After placing my author social media accounts on hiatus, I realized that Twitter in particular had become an integral part of my life. So I opened up a new account, placed it on private, and sent tweets essentially to myself. At first I was uneasy: isn’t the point of social media to be social? To find your tribe online through mutual interests (usually discovered via hashtags)? And as an author, you should be out there, mingling with your peers and potential readers!
My unease quickly disappeared when I logged back into my normal Twitter account. The million and a half conversations, the links, the hashtags, the memes, the gifs, all zooming across my screen, felt like noise. The wrenching, shrieking violins from the shower scene in Psycho started playing in my head. Catching tail ends of twitter convos suddenly exacerbated FOMO syndrome, and I had to stop myself before I started down the path of clicking profiles and hashtags in order to keep up with what everyone was discussing today.
I’ve grown very fond of performance studies over the past year. Identity formations and role playing based on a standard repertoire for how X people are supposed to behave fascinates me, likely because I’ve always felt out of sync with how I am supposed to perform based on the intersections of my physical appearance, my ethnicity, my gender, my socioeconomic background, my religion, my education/profession, and my age. Having been a “member” of Romancelandia for a little over ten years, I am well versed in the performance of being A Romance Author (and A Romance Reader) when Online. Despite the shift towards digital spaces as a primary place for connection, the performance remains the same: you exchange enough social currency to build a new link in your network, thereby increasing your chances for success (e.g. a community of friends to share your book covers, new releases, etc).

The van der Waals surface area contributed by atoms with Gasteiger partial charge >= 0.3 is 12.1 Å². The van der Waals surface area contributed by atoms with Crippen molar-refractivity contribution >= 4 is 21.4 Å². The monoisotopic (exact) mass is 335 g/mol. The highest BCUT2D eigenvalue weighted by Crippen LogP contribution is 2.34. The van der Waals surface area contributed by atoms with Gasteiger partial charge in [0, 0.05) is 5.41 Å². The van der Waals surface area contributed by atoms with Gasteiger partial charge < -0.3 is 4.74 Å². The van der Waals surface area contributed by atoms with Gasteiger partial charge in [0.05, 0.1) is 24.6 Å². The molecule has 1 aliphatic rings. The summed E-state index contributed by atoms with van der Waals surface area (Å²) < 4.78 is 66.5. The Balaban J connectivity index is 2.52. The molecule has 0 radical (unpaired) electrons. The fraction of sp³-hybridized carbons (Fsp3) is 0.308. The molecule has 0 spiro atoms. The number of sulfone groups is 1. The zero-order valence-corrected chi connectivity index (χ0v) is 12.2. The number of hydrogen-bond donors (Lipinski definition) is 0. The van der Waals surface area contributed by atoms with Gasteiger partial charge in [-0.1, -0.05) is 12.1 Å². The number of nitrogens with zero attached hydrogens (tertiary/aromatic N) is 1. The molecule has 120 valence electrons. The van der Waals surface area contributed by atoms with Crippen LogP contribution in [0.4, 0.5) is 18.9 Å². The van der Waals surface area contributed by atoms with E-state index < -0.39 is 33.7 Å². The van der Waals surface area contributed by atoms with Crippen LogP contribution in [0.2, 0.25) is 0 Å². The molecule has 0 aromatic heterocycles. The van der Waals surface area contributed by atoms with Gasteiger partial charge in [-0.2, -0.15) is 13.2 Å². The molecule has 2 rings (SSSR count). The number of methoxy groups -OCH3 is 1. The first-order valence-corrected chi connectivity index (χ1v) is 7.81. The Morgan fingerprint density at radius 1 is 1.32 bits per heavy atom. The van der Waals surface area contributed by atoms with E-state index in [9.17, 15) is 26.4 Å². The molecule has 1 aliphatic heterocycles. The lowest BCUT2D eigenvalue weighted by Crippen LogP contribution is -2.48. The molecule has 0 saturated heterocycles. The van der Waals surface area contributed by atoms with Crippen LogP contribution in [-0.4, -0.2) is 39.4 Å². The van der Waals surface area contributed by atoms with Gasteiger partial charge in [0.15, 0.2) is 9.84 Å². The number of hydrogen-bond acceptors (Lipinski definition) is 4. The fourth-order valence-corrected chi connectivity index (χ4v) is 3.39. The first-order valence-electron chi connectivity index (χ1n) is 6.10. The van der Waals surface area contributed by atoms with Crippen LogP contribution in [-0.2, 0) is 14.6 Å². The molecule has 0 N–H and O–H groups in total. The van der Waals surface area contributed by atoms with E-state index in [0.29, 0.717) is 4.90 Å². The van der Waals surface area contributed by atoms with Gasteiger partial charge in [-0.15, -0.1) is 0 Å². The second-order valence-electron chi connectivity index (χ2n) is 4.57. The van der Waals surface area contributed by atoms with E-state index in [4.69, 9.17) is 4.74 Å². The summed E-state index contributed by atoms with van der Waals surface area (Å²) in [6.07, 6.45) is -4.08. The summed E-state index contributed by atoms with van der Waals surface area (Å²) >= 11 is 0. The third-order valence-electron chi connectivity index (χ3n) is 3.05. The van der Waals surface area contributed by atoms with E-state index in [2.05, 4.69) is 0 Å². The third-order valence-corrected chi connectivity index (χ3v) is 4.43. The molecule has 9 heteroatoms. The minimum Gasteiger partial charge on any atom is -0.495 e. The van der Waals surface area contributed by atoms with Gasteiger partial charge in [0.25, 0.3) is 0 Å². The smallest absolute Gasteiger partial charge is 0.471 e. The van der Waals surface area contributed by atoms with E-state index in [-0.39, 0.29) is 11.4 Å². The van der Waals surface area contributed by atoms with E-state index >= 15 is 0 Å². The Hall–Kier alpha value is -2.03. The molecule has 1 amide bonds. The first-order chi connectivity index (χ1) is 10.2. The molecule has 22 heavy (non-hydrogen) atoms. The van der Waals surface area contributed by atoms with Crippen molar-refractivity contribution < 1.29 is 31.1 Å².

But what happens when you don’t perform?
What if I never tweeted, Facebooked, or Instagramed ever again?
Is social currency like actual currency: it accumulates and collects interest when you don’t touch it? Or is it like the stock market: it rises and falls based upon exterior forces and demands (aka other people)?
If an author removes themselves from the flow of conversation, do they continue to exist to the community?